We’re getting into that season of gift giving. Every now and then our minds turn toward the things we’d like to add to our arsenal. And with the weather getting colder, we’re probably spending as much time thinking about bikes as actually being on them. ‘Tis a pity.
Ah, but to a cyclist, thinking about a bike may not be as good as riding a bike, but it’s clearly better than not thinking about a bike.
We obsess over our training, often our diets as well. We obsess over great riders, people we’ve never even met. So why shouldn’t we obsess about a bicycle, or any of its parts?
Equipment has been on my mind more than usual. I’ve got a bunch of equipment and bike reviews that got backed up for a host of reasons, stuff I meant to post as far back as August in some cases. But with holidays here, maybe running some of these can inspire a wife or husband to act and add something special to your quiver.
So the question is simple enough this week: If someone gave you one piece of cycling gear—a bike, a set of wheels, a pair of bibs, you name it—what would it be? To what have you been devoting your lusty thoughts?
Before I jump too far into the second half of this review, I need to mention that the bike as shown here was shot after I’d put a good 2000 miles on it. Normally, I shoot bikes as soon as I get them, but somehow, my excitement to get on this machine saw me flame out on that mission. As a result, you’re seeing it with some non-standard parts, including a replaced rear tire, a compact crankset and a compact bar. I swapped the cranks and bar out for my personal preferences. Had I been purchasing the bike off the showroom floor, I’d have put those parts on eBay before ever riding a single kilometer. Okay, on with the real subject.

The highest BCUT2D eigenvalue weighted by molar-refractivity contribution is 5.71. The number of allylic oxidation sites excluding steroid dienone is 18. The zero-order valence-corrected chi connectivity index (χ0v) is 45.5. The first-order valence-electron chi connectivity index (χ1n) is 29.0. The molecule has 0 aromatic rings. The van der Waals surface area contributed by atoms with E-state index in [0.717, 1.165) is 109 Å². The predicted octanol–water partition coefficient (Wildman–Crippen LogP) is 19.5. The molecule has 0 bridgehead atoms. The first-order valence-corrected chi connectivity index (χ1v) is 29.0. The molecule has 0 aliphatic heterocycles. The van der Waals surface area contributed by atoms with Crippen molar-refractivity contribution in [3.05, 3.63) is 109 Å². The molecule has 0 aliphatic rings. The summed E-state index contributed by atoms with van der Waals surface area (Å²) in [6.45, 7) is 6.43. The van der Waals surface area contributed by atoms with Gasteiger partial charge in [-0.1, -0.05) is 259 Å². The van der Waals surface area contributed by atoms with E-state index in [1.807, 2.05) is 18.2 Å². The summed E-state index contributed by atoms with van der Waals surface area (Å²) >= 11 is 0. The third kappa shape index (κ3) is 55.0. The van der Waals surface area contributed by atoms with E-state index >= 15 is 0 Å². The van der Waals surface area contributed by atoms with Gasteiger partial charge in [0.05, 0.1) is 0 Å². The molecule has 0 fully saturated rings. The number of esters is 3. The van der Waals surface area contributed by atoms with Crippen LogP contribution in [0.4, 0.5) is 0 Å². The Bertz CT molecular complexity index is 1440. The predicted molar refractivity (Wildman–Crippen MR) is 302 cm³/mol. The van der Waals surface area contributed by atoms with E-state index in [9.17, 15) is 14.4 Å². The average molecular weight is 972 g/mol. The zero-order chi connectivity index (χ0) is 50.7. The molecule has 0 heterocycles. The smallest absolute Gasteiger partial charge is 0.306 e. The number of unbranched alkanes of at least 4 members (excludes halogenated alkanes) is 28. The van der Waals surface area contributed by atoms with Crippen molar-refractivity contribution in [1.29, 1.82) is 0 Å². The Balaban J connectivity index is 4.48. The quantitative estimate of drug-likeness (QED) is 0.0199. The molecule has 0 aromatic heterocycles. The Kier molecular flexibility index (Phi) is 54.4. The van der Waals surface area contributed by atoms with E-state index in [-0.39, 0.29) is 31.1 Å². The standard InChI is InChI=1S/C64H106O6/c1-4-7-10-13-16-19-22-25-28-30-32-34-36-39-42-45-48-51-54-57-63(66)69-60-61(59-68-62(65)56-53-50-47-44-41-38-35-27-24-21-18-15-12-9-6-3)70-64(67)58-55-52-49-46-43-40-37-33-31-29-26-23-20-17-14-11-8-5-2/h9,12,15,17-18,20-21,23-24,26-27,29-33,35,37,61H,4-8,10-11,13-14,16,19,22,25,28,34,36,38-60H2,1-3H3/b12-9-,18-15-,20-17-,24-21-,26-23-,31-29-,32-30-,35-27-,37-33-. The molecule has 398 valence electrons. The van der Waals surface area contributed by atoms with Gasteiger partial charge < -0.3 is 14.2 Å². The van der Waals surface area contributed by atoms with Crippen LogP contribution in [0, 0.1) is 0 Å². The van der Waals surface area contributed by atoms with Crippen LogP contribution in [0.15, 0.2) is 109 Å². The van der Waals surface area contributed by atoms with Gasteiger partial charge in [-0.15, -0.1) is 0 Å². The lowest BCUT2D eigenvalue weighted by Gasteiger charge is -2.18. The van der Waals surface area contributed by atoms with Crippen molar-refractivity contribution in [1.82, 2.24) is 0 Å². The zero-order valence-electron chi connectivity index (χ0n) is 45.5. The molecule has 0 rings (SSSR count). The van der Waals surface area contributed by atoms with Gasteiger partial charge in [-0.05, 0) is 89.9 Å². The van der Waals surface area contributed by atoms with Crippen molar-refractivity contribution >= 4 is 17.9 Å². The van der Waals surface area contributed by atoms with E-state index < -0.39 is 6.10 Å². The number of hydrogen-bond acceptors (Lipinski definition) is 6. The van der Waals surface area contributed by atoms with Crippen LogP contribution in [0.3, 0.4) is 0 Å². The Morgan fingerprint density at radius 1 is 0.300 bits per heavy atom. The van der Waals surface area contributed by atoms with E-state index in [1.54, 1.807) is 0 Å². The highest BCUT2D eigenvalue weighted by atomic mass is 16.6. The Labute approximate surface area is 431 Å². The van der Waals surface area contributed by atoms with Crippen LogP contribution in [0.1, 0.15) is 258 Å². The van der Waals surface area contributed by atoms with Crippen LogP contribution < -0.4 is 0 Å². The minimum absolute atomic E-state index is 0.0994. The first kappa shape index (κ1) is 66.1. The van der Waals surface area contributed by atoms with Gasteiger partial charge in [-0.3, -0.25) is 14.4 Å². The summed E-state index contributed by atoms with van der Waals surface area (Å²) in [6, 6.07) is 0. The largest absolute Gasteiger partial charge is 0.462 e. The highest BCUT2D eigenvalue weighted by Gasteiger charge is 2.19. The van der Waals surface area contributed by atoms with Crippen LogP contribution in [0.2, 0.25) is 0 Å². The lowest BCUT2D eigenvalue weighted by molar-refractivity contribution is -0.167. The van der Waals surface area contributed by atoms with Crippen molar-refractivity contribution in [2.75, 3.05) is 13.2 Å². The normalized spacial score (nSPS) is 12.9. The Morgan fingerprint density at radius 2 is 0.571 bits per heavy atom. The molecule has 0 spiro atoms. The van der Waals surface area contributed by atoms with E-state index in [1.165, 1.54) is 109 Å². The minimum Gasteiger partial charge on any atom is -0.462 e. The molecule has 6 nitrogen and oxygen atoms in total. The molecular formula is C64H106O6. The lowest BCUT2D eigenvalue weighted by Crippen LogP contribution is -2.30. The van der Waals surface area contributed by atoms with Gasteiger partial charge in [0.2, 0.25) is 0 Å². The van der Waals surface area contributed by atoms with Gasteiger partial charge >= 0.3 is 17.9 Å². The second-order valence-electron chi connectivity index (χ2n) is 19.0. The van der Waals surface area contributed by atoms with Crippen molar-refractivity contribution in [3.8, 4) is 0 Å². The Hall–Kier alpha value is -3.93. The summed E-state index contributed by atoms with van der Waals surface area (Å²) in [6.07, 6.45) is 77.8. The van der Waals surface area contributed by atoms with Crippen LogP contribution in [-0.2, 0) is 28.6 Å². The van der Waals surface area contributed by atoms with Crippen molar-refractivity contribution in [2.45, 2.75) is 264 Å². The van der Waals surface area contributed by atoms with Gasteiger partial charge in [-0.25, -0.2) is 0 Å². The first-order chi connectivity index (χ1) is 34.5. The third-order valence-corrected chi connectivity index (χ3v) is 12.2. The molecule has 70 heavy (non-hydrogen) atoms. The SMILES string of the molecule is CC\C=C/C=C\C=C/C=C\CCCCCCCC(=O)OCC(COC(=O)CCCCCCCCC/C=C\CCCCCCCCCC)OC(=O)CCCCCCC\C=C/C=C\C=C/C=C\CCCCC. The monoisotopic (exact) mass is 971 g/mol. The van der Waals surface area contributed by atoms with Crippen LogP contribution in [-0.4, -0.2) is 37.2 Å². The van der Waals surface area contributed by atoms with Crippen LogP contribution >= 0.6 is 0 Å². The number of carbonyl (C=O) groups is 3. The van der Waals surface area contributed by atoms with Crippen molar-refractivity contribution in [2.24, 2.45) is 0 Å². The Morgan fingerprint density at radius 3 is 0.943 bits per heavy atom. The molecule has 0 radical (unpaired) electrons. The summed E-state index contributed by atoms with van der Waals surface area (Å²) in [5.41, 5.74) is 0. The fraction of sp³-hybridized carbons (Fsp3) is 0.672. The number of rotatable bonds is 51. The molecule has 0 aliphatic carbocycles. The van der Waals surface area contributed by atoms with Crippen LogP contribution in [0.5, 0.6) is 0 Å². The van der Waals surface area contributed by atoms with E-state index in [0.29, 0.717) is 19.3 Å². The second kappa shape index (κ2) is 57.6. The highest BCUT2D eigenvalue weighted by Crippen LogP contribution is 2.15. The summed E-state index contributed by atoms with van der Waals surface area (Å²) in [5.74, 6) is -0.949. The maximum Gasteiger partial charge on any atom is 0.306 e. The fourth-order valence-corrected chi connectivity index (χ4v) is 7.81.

I had an interesting conversation this past fall with one of Specialized’s engineers. We were discussing how stiffness isn’t an absolute, how a bike needs to flex in certain directions to track well, as well as provide some comfort to the rider.
What he told me was that stiffness, as a concept, required a lot of flexibility, that when they use the word “stiffness” they say it with a wink. To understand this, let’s begin with a simple example: a fork.
A fork, generally speaking, can flex in a few different ways. The blades can flex fore and aft. They can flex side-to-side. They can twist. And the steerer can flex based on twisting forces exerted by the rider. Of these, one—fore/aft—is useful. The other three are not helpful in making a bike track well when under power, cornering or descending. So the trick is to vary the sheets of fiber so that you’re minimizing twist, sideways and steerer flex while allowing the blades to respond to bumps and vibration.
When you get to a frame, how and where you want stiffness and how and where you want flex gets a good deal more complicated. In the late 1990s, the challenge was to eliminate bottom bracket flex. Once that was conquered we started noticing how frames would twist when we were out of the saddle.
One way a manufacturer can address stiffness while keeping an eye on weight is through the addition of ribs. There are a number of companies using ribbed construction these days, though it’s still a technology in the minority. To picture it, imagine looking at a round frame tube from one end. Now, imagine a wall of carbon fiber running vertically from the 12 o’clock position to the 6 o’clock position. That’s how it’s used in the down tube. Other tubes orient the rib 90 degrees from that. Pretty straightforward, but it can be difficult to picture if no one bothers to explain it.
I’ve seen enough snarky comments about “torsionally stiff and vertically compliant” to know that most readers are at best highly suspicious of this claim and at worst think its as achievable as domesticating a unicorn. I’ve had the chance to ride enough different bikes at this point that I know some are more comfortable than others. There’s no mistaking a frame with a small amount of vertical flex. Similarly, there’s no mistaking a frame that doesn’t have enough of it. What a few different engineers have told me is that if you vary the orientation of sheets of unidirectional carbon fiber so that some are at 45 degrees to the primary orientation, that will soften the feel of the frame some. It can make a big difference in how harsh the chainstays are, I’m told.